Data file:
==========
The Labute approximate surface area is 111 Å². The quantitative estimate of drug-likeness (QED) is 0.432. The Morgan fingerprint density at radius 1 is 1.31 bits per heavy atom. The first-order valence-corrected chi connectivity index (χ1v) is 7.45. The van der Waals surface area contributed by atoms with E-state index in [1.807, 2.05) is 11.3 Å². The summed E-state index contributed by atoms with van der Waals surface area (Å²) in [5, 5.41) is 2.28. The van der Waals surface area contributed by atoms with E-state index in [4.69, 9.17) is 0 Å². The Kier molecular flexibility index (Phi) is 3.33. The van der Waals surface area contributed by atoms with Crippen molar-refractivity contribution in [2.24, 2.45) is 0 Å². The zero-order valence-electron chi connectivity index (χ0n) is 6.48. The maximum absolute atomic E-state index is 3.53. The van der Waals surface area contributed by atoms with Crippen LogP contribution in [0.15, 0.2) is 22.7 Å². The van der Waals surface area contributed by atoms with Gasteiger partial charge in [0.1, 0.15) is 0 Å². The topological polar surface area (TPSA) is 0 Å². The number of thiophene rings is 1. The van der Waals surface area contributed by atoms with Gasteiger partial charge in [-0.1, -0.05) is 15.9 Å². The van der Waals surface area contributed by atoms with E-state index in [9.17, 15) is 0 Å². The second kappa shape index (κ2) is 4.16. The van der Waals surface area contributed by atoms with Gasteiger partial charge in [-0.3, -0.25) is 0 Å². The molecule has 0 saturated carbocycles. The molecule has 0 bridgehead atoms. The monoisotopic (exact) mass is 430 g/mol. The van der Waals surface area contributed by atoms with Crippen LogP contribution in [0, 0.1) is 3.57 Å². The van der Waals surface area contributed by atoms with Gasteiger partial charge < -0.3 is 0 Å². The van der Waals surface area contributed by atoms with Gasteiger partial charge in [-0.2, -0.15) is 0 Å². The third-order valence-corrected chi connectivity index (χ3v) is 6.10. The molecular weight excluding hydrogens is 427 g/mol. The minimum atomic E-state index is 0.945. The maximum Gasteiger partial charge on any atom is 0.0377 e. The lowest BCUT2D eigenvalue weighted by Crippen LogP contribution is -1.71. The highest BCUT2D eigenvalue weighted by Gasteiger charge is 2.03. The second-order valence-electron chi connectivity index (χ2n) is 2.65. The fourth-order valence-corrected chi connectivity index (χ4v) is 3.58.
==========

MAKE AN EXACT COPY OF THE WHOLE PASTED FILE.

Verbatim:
The Labute approximate surface area is 111 Å². The quantitative estimate of drug-likeness (QED) is 0.432. The Morgan fingerprint density at radius 1 is 1.31 bits per heavy atom. The first-order valence-corrected chi connectivity index (χ1v) is 7.45. The van der Waals surface area contributed by atoms with E-state index in [1.807, 2.05) is 11.3 Å². The summed E-state index contributed by atoms with van der Waals surface area (Å²) in [5, 5.41) is 2.28. The van der Waals surface area contributed by atoms with E-state index in [4.69, 9.17) is 0 Å². The Kier molecular flexibility index (Phi) is 3.33. The van der Waals surface area contributed by atoms with Crippen molar-refractivity contribution in [2.24, 2.45) is 0 Å². The zero-order valence-electron chi connectivity index (χ0n) is 6.48. The maximum absolute atomic E-state index is 3.53. The van der Waals surface area contributed by atoms with Crippen LogP contribution in [0.15, 0.2) is 22.7 Å². The van der Waals surface area contributed by atoms with Gasteiger partial charge in [0.1, 0.15) is 0 Å². The topological polar surface area (TPSA) is 0 Å². The number of thiophene rings is 1. The van der Waals surface area contributed by atoms with Gasteiger partial charge in [-0.1, -0.05) is 15.9 Å². The van der Waals surface area contributed by atoms with E-state index in [9.17, 15) is 0 Å². The second kappa shape index (κ2) is 4.16. The van der Waals surface area contributed by atoms with Gasteiger partial charge in [-0.3, -0.25) is 0 Å². The molecule has 0 saturated carbocycles. The molecule has 0 bridgehead atoms. The monoisotopic (exact) mass is 430 g/mol. The van der Waals surface area contributed by atoms with Crippen LogP contribution in [0, 0.1) is 3.57 Å². The van der Waals surface area contributed by atoms with Gasteiger partial charge < -0.3 is 0 Å². The van der Waals surface area contributed by atoms with Gasteiger partial charge in [-0.2, -0.15) is 0 Å². The third-order valence-corrected chi connectivity index (χ3v) is 6.10. The molecular weight excluding hydrogens is 427 g/mol. The minimum atomic E-state index is 0.945. The maximum Gasteiger partial charge on any atom is 0.0377 e. The lowest BCUT2D eigenvalue weighted by Crippen LogP contribution is -1.71. The highest BCUT2D eigenvalue weighted by Gasteiger charge is 2.03. The second-order valence-electron chi connectivity index (χ2n) is 2.65. The fourth-order valence-corrected chi connectivity index (χ4v) is 3.58.